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Don’t FRET: Bimolecular Fluorescence Complementation Makes Visualizing Protein-Protein Interactions Easy

Posted by Guest Blogger on Aug 27, 2020 9:15:00 AM

This post was contributed by Patrick Miller-Rhodes from the University of Rochester Medical Center. 

You’ve probably heard of Forster Resonance Energy Transfer (FRET). Through the non-radiative transfer for energy between neighboring fluorophores, FRET can be used to detect the inter- and intramolecular interactions that underlie protein function. However, FRET experiments can be difficult to implement in practice because FRET depends on a number of hard-to-achieve factors. For example, FRET requires that fusion proteins be in close proximity and present in large enough quantities (and the correct stoichiometric ratios) to generate useable data. What’s more, measuring and quantifying FRET is often easier said than done.

Fortunately, a complementary method exists for visualizing protein-protein interactions (PPIs): Bimolecular Fluorescence Complementation (BiFC).

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Topics: Fluorescent Proteins, FRET

Measuring Kinase Activity at the Single-Cell Level with Kinase Translocation Reporters (KTRs)

Posted by Beth Kenkel on Jul 26, 2018 8:46:55 AM

Kinases: they regulate many proteins, with ~1/3 of human proteins predicted to be phosphorylated on at least one site. Phosphorylation is particularly important for regulating signal transduction and measuring kinase activity at the single-cell level can aid in drawing connections between signaling activity and cell phenotype. One method for monitoring live single-cell kinase activity is FRET, but FRET reporters are challenging to design and difficult to multiplex. The Covert Lab provides an alternative tool with their Kinase Translocation Reporters (KTRs) whose cellular localization serves as a proxy measurement of kinase activity. The key advantage of KTRs is that they are easy to create and simple to multiplex.

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Topics: Fluorescent Proteins, FRET, Fluorescent Biosensors

Technologies Enabled by NanoLuc® Luciferase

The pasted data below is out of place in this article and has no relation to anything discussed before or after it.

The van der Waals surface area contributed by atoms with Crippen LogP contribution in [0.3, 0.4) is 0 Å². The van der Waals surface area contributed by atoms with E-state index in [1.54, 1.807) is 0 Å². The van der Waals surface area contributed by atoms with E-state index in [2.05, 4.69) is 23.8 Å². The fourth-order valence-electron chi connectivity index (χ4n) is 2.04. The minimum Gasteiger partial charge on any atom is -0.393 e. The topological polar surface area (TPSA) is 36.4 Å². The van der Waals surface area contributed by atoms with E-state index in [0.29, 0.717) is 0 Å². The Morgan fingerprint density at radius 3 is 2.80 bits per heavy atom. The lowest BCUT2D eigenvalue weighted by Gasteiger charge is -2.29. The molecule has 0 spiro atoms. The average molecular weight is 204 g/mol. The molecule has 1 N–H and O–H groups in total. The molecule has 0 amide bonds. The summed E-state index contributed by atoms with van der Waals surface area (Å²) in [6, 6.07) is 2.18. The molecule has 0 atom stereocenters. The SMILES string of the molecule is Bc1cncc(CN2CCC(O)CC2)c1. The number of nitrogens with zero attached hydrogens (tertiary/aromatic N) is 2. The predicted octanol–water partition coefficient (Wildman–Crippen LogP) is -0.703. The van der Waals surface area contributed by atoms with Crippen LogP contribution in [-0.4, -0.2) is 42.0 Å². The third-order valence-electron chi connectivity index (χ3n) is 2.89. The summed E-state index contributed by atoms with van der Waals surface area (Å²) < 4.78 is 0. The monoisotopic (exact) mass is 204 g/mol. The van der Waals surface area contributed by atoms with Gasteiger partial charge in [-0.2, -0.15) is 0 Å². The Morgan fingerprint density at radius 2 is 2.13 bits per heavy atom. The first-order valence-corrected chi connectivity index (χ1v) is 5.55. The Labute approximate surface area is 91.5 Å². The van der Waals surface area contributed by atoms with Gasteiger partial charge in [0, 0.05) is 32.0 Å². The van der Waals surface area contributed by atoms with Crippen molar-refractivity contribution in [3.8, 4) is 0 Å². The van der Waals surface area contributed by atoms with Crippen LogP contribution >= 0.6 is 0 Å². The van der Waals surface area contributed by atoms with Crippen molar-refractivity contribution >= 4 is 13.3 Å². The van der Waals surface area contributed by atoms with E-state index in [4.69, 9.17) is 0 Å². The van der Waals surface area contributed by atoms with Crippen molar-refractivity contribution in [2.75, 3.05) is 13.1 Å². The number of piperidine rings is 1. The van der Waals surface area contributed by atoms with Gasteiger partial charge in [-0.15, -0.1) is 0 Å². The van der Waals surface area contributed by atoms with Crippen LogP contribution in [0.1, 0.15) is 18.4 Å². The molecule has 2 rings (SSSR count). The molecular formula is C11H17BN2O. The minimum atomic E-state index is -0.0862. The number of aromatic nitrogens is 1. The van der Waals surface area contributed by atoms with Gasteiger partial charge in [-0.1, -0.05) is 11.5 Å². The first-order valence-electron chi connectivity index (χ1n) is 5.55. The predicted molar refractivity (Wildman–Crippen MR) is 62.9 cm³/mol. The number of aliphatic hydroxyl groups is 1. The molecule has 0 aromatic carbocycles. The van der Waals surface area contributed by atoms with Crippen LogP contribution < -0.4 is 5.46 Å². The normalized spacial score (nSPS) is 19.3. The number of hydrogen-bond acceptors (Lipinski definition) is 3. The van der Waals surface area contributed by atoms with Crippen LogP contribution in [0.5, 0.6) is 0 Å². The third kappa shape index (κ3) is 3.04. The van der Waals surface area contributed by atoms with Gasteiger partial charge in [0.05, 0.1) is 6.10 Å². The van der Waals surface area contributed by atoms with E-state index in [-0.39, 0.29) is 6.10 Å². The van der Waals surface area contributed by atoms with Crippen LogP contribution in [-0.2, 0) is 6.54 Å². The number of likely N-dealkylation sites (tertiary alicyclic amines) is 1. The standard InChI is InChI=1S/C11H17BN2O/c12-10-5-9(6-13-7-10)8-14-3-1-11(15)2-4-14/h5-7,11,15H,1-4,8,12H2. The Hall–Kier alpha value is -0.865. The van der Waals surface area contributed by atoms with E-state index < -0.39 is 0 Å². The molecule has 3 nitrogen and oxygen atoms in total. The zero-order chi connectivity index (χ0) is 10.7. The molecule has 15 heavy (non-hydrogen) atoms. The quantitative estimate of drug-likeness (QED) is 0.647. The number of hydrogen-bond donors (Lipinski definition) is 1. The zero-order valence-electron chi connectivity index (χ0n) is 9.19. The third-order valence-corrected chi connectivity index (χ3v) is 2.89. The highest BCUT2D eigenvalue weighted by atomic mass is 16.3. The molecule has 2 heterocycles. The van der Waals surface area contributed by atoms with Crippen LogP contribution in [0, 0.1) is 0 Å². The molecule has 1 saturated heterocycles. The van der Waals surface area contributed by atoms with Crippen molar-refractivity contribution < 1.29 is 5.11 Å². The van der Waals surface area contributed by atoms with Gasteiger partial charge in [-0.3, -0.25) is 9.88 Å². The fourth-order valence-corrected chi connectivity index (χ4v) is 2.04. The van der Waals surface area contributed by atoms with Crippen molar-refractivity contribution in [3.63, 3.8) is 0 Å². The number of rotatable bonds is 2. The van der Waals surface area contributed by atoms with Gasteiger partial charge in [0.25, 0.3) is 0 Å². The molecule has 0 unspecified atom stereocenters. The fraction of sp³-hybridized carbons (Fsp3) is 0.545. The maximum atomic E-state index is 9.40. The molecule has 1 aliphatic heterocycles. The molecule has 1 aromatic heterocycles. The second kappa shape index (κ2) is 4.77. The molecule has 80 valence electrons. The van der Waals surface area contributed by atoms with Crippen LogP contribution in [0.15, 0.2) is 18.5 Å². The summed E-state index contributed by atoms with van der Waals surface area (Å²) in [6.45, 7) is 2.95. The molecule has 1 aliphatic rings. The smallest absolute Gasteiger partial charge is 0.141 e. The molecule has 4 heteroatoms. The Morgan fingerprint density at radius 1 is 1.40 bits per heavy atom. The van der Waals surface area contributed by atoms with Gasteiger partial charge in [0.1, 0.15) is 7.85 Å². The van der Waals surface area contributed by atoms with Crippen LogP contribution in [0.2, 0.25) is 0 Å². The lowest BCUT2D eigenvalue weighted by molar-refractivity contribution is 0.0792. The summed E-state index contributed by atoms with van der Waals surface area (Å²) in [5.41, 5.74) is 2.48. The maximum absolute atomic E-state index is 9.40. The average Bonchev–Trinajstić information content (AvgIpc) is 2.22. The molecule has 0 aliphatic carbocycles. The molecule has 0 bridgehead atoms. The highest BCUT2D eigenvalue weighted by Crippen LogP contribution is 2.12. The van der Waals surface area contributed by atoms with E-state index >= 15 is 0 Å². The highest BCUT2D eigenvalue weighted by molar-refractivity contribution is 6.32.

Posted by Guest Blogger on Feb 8, 2018 7:17:02 AM

This post was contributed by Kyle Hooper at Promega.

Researchers have been sharing plasmids ever since there were plasmids to share. Back when I was in the lab, if you read a paper and saw an interesting construct you wished to use, you could either make it yourself or you could “clone by phone”. One of my professors was excellent at phone cloning with labs around the world and had specific strategies and tactics for getting the plasmids he wanted. Addgene makes it so much easier to share your constructs from lab to lab. Promega supports the Addgene mission statement: Accelerate research and discovery by improving access to useful research materials and information. Many of our technology platforms like HaloTag® Fusion Protein, codon-optimized Firefly luciferase genes (e.g., luc2), and NanoLuc® Luciferase are available from the repository. We encourage people to go to Addgene to get new innovative tools. Afterall, isn’t science better when we share?

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Topics: Fluorescent Proteins, FRET

Special Delivery: Fluorophore Targeting for FRET Studies

Posted by Guest Blogger on Jul 19, 2016 10:30:00 AM

This post was contributed by guest blogger James D. Fessenden, an Assistant Professor at Brigham and Women’s Hospital.

Biochemists often struggle to understand how a protein of interest actually behaves. How large is it? What parts of it move when you feed it substrate or add an essential cofactor? How many binding partners does it have and how do they come off and on in a cellular environment? If these are pressing issues in your laboratory, then FRET experiments are a viable biophysical path to answers.

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Topics: Fluorescent Proteins, FRET

Illuminating Epigenetics with A FRET Based Biosensor

Posted by Emma Markham on Nov 19, 2015 10:30:00 AM

Epigenetics has recently been hitting the headlines, with sotires like the potential devastation of the palm oil industry through epigenetic effects on the Cover of Nature. So what is epigenetics and what tools are available to study it?

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Topics: Fluorescent Proteins, FRET, Fluorescent Biosensors

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